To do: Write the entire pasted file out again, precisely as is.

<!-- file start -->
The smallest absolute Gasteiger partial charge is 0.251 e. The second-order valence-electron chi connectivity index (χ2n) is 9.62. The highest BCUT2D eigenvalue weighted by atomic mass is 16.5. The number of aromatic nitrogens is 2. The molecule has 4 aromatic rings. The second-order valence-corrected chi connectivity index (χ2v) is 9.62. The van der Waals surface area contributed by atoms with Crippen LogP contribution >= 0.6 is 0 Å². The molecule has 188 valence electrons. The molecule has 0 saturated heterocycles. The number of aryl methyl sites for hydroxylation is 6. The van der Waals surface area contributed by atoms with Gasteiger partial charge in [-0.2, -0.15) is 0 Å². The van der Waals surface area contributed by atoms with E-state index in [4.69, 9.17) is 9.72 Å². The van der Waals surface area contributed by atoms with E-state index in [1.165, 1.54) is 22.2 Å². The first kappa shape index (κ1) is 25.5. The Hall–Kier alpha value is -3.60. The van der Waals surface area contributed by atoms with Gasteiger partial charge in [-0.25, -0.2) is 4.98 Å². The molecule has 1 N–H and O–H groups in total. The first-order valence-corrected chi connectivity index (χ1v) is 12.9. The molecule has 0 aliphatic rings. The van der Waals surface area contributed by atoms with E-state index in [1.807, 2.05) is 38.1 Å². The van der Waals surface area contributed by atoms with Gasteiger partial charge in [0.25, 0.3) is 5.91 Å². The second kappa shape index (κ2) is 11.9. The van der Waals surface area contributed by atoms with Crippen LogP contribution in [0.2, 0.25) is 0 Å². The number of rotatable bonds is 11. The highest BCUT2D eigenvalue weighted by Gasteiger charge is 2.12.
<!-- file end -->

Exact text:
The smallest absolute Gasteiger partial charge is 0.251 e. The second-order valence-electron chi connectivity index (χ2n) is 9.62. The highest BCUT2D eigenvalue weighted by atomic mass is 16.5. The number of aromatic nitrogens is 2. The molecule has 4 aromatic rings. The second-order valence-corrected chi connectivity index (χ2v) is 9.62. The van der Waals surface area contributed by atoms with Crippen LogP contribution >= 0.6 is 0 Å². The molecule has 188 valence electrons. The molecule has 0 saturated heterocycles. The number of aryl methyl sites for hydroxylation is 6. The van der Waals surface area contributed by atoms with Gasteiger partial charge in [-0.2, -0.15) is 0 Å². The van der Waals surface area contributed by atoms with E-state index in [4.69, 9.17) is 9.72 Å². The van der Waals surface area contributed by atoms with E-state index in [1.165, 1.54) is 22.2 Å². The first kappa shape index (κ1) is 25.5. The Hall–Kier alpha value is -3.60. The van der Waals surface area contributed by atoms with Gasteiger partial charge in [-0.25, -0.2) is 4.98 Å². The molecule has 1 N–H and O–H groups in total. The first-order valence-corrected chi connectivity index (χ1v) is 12.9. The molecule has 0 aliphatic rings. The van der Waals surface area contributed by atoms with E-state index in [1.807, 2.05) is 38.1 Å². The van der Waals surface area contributed by atoms with Gasteiger partial charge in [0.25, 0.3) is 5.91 Å². The second kappa shape index (κ2) is 11.9. The van der Waals surface area contributed by atoms with Crippen LogP contribution in [0.2, 0.25) is 0 Å². The number of rotatable bonds is 11. The highest BCUT2D eigenvalue weighted by Gasteiger charge is 2.12.